On September 17, the CFPB released revised short-term, small-dollar lending Examination Procedures that incorporate the regulations issued by the Department of Defense (DoD) to implemente the Military Lending Act (MLA), which addresses alleged predatory lending practices by lenders that operate near military bases. The CFPB was given explicit power to enforce the MLA in the National Defense Authorization Act for Fiscal Year 2013.
The revised Procedures note that the MLA covers active-duty military members and their dependents and applies to “consumer credit,” defined as closed-end loans that are payday loans with a term of 91 days or fewer and an amount financed of $2,000 or less as well as certain vehicle title loans and tax refund anticipation loans. The revised Manual notes the special requirements of the MLA, including: (i) capping the Military Annual Percentage Rate (the APR under TILA plus other charges such as credit insurance premiums and fees for certain credit-related ancillary products) at 36 percent; (ii) prohibiting a lender from holding a post-dated personal check, debit authorization, or title to a vehicle for repayment or security; (iii) prohibiting mandatory arbitration clauses and waivers of legal rights under the SCRA or other consumer protection laws; (iv) prohibiting lenders from rolling over loans, unless the new transaction results in more favorable terms for the consumer; (v) prohibiting lenders from requiring consumers to pay through the military wage allotment system; and (vi) prohibiting prepayment penalties.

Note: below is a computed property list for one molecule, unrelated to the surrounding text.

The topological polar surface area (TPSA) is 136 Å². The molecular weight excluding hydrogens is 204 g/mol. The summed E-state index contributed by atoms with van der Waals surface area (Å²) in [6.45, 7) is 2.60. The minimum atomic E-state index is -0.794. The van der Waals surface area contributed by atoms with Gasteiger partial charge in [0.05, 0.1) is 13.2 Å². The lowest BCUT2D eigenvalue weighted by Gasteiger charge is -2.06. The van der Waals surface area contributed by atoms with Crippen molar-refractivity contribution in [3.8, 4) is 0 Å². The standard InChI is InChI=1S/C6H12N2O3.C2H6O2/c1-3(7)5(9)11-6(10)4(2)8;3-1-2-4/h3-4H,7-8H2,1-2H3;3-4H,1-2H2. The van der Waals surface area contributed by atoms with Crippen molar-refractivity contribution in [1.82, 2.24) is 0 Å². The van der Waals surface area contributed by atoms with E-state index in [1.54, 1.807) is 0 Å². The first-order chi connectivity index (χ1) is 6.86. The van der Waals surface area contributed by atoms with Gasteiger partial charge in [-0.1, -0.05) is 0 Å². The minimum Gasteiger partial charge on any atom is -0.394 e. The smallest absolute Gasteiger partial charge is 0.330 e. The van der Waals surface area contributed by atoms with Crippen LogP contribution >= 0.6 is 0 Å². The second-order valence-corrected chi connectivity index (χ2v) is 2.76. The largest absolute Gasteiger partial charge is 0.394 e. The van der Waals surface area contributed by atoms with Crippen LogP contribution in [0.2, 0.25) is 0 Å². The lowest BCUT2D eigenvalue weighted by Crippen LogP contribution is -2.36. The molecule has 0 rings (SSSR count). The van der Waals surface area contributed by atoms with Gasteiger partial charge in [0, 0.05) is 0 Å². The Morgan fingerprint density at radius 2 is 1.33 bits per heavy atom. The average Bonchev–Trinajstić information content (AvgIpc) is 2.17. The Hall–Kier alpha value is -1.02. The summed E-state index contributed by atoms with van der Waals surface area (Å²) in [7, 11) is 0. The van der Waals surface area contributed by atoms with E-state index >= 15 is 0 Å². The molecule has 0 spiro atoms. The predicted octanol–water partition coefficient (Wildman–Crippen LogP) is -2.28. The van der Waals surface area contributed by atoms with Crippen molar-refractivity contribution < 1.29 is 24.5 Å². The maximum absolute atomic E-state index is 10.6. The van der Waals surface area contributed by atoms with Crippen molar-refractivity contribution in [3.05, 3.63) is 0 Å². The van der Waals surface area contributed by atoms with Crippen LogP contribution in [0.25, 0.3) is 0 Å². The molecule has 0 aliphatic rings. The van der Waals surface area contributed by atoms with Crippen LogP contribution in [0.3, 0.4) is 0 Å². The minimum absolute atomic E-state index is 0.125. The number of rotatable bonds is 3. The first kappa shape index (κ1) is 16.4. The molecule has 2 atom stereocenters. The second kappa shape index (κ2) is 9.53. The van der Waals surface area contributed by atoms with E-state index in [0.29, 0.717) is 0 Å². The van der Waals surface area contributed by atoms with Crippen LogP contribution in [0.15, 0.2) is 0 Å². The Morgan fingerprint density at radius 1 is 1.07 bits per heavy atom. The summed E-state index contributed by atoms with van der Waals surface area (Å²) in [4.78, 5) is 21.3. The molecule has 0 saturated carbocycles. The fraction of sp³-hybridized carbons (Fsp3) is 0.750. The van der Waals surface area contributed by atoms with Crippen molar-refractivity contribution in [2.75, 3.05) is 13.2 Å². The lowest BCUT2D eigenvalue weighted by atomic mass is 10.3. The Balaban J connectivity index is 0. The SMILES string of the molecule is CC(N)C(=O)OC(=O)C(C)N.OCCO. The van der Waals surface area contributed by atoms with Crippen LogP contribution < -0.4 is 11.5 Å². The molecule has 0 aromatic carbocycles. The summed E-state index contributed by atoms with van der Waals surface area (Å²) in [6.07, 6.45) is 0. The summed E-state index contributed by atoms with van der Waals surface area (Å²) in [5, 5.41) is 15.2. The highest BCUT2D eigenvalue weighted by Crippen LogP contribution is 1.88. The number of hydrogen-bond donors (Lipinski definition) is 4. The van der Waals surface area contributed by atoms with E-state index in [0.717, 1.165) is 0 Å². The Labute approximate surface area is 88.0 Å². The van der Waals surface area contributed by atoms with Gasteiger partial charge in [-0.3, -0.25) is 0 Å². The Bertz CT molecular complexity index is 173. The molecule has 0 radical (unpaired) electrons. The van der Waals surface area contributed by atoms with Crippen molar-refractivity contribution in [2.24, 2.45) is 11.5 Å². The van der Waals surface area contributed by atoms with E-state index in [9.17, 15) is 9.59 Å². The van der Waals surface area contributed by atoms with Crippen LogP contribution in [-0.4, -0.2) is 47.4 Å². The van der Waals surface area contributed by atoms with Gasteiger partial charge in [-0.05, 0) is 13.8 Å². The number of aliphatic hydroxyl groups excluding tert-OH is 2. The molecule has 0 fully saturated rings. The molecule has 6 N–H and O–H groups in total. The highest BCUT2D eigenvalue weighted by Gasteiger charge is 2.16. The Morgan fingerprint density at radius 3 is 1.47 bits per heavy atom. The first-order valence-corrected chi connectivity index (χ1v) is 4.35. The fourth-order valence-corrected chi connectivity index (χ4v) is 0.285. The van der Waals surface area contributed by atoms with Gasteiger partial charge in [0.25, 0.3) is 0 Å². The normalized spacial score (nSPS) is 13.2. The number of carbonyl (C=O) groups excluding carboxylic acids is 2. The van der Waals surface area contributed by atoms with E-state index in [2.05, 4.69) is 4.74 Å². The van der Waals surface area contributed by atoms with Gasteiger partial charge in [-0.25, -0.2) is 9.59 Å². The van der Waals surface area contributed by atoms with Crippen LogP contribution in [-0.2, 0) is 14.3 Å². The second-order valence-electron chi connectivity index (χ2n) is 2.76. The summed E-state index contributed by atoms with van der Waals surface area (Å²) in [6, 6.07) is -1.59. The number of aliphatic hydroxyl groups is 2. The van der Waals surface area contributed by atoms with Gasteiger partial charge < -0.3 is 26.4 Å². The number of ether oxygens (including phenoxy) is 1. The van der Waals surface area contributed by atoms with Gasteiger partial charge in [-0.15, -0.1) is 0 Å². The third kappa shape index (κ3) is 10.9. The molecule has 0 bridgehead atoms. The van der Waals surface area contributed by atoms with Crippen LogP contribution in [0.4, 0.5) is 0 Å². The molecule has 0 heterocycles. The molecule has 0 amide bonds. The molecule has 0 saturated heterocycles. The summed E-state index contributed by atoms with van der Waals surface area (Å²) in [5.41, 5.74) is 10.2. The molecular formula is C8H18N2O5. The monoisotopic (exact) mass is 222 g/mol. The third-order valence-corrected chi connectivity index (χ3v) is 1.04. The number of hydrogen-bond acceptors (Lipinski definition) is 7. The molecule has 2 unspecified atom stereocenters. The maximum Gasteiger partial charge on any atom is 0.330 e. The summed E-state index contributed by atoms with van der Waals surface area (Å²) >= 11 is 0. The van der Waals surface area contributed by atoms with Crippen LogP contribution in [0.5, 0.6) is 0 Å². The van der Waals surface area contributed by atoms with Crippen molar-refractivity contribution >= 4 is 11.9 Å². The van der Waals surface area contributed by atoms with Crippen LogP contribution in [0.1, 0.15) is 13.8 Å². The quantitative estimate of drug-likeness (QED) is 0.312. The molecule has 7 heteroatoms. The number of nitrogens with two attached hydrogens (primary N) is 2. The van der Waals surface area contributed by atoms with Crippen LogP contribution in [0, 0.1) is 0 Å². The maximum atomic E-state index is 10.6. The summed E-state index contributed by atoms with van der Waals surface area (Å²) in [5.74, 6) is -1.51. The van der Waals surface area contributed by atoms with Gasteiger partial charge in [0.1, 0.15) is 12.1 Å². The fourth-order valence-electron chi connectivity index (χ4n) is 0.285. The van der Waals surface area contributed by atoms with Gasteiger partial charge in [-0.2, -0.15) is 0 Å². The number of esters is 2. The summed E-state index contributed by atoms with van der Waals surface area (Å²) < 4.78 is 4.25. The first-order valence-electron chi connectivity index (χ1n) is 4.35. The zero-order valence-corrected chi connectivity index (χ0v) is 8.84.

The CFPB’s press release notes the Bureau’s ongoing coordination with the Department of Defense on servicemember protection, as described in the agencies’ 2012 Joint Statement of Principles on small-dollar lending.
On August 23, North Carolina enacted HB 692, which amends the state’s anti-predatory lending law. Effective October 1, 2013, the law increases the points and fees threshold for high cost home loans from 4% to 5% for loans of $20,000 or more and excludes from the points and fees calculation any up-front fees collected and paid to the FHA, VA, or USDA. The bill also alters the state’s rate spread home loans provisions to match federal restrictions.
State Law Update: Michigan Excludes Certain Loans from State Mortgage Laws, Extends Loan Modification Program